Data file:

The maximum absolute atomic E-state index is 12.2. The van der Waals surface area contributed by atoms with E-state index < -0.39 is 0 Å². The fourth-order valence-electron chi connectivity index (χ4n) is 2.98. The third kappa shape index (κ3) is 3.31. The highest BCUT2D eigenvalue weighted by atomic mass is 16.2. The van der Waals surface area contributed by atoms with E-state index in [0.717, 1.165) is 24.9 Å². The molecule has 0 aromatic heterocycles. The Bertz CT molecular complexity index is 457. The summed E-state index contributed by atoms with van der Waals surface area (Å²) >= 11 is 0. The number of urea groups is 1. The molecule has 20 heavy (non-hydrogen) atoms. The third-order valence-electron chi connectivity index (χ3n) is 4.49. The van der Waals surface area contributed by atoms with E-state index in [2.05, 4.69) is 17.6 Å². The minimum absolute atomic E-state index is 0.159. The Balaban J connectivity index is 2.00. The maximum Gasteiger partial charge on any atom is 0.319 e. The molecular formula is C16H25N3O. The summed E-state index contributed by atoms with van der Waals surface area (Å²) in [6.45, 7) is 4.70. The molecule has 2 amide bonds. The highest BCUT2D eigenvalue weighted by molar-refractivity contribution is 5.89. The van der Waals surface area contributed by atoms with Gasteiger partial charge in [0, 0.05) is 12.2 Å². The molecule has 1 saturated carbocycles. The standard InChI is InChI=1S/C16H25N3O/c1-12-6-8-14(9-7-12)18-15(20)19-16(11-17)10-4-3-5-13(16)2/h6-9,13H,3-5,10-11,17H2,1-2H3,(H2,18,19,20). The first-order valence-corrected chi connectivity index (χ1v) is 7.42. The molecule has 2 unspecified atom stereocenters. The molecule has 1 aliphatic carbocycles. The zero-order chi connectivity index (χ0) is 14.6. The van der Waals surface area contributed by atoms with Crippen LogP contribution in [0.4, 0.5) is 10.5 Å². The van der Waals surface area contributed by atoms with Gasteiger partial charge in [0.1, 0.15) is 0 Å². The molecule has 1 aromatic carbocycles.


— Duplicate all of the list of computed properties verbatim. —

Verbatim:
The maximum absolute atomic E-state index is 12.2. The van der Waals surface area contributed by atoms with E-state index < -0.39 is 0 Å². The fourth-order valence-electron chi connectivity index (χ4n) is 2.98. The third kappa shape index (κ3) is 3.31. The highest BCUT2D eigenvalue weighted by atomic mass is 16.2. The van der Waals surface area contributed by atoms with E-state index in [0.717, 1.165) is 24.9 Å². The molecule has 0 aromatic heterocycles. The Bertz CT molecular complexity index is 457. The summed E-state index contributed by atoms with van der Waals surface area (Å²) >= 11 is 0. The number of urea groups is 1. The molecule has 20 heavy (non-hydrogen) atoms. The third-order valence-electron chi connectivity index (χ3n) is 4.49. The van der Waals surface area contributed by atoms with E-state index in [2.05, 4.69) is 17.6 Å². The minimum absolute atomic E-state index is 0.159. The Balaban J connectivity index is 2.00. The maximum Gasteiger partial charge on any atom is 0.319 e. The molecular formula is C16H25N3O. The summed E-state index contributed by atoms with van der Waals surface area (Å²) in [6.45, 7) is 4.70. The molecule has 2 amide bonds. The highest BCUT2D eigenvalue weighted by molar-refractivity contribution is 5.89. The van der Waals surface area contributed by atoms with Gasteiger partial charge in [0, 0.05) is 12.2 Å². The molecule has 1 saturated carbocycles. The standard InChI is InChI=1S/C16H25N3O/c1-12-6-8-14(9-7-12)18-15(20)19-16(11-17)10-4-3-5-13(16)2/h6-9,13H,3-5,10-11,17H2,1-2H3,(H2,18,19,20). The first-order valence-corrected chi connectivity index (χ1v) is 7.42. The molecule has 2 unspecified atom stereocenters. The molecule has 1 aliphatic carbocycles. The zero-order chi connectivity index (χ0) is 14.6. The van der Waals surface area contributed by atoms with Crippen LogP contribution in [0.4, 0.5) is 10.5 Å². The van der Waals surface area contributed by atoms with Gasteiger partial charge in [0.1, 0.15) is 0 Å². The molecule has 1 aromatic carbocycles.